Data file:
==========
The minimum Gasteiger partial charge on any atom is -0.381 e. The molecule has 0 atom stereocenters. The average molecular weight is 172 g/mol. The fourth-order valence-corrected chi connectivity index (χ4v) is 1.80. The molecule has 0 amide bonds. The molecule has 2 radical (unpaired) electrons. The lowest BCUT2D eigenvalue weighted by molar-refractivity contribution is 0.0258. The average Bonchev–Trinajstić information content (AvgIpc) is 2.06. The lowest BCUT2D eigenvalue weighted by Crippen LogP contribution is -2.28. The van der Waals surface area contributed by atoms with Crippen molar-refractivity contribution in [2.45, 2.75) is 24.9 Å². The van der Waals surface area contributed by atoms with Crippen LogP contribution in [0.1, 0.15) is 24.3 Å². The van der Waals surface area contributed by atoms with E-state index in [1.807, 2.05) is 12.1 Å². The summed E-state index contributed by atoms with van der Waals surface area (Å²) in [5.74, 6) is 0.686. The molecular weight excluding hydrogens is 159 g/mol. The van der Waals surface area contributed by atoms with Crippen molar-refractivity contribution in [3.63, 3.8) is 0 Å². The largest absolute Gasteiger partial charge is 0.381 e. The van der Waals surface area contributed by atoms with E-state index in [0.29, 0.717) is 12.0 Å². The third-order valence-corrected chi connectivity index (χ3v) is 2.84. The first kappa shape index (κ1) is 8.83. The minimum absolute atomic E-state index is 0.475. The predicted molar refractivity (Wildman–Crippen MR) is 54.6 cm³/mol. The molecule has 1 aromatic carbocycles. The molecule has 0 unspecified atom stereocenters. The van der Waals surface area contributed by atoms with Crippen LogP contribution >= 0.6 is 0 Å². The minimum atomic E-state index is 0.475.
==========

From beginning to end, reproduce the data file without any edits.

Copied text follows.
The minimum Gasteiger partial charge on any atom is -0.381 e. The molecule has 0 atom stereocenters. The average molecular weight is 172 g/mol. The fourth-order valence-corrected chi connectivity index (χ4v) is 1.80. The molecule has 0 amide bonds. The molecule has 2 radical (unpaired) electrons. The lowest BCUT2D eigenvalue weighted by molar-refractivity contribution is 0.0258. The average Bonchev–Trinajstić information content (AvgIpc) is 2.06. The lowest BCUT2D eigenvalue weighted by Crippen LogP contribution is -2.28. The van der Waals surface area contributed by atoms with Crippen molar-refractivity contribution in [2.45, 2.75) is 24.9 Å². The van der Waals surface area contributed by atoms with Crippen LogP contribution in [0.1, 0.15) is 24.3 Å². The van der Waals surface area contributed by atoms with E-state index in [1.807, 2.05) is 12.1 Å². The summed E-state index contributed by atoms with van der Waals surface area (Å²) in [5.74, 6) is 0.686. The molecular weight excluding hydrogens is 159 g/mol. The van der Waals surface area contributed by atoms with Crippen molar-refractivity contribution in [3.63, 3.8) is 0 Å². The largest absolute Gasteiger partial charge is 0.381 e. The van der Waals surface area contributed by atoms with E-state index in [0.29, 0.717) is 12.0 Å². The third-order valence-corrected chi connectivity index (χ3v) is 2.84. The first kappa shape index (κ1) is 8.83. The minimum absolute atomic E-state index is 0.475. The predicted molar refractivity (Wildman–Crippen MR) is 54.6 cm³/mol. The molecule has 1 aromatic carbocycles. The molecule has 0 unspecified atom stereocenters. The van der Waals surface area contributed by atoms with Crippen LogP contribution >= 0.6 is 0 Å². The minimum atomic E-state index is 0.475.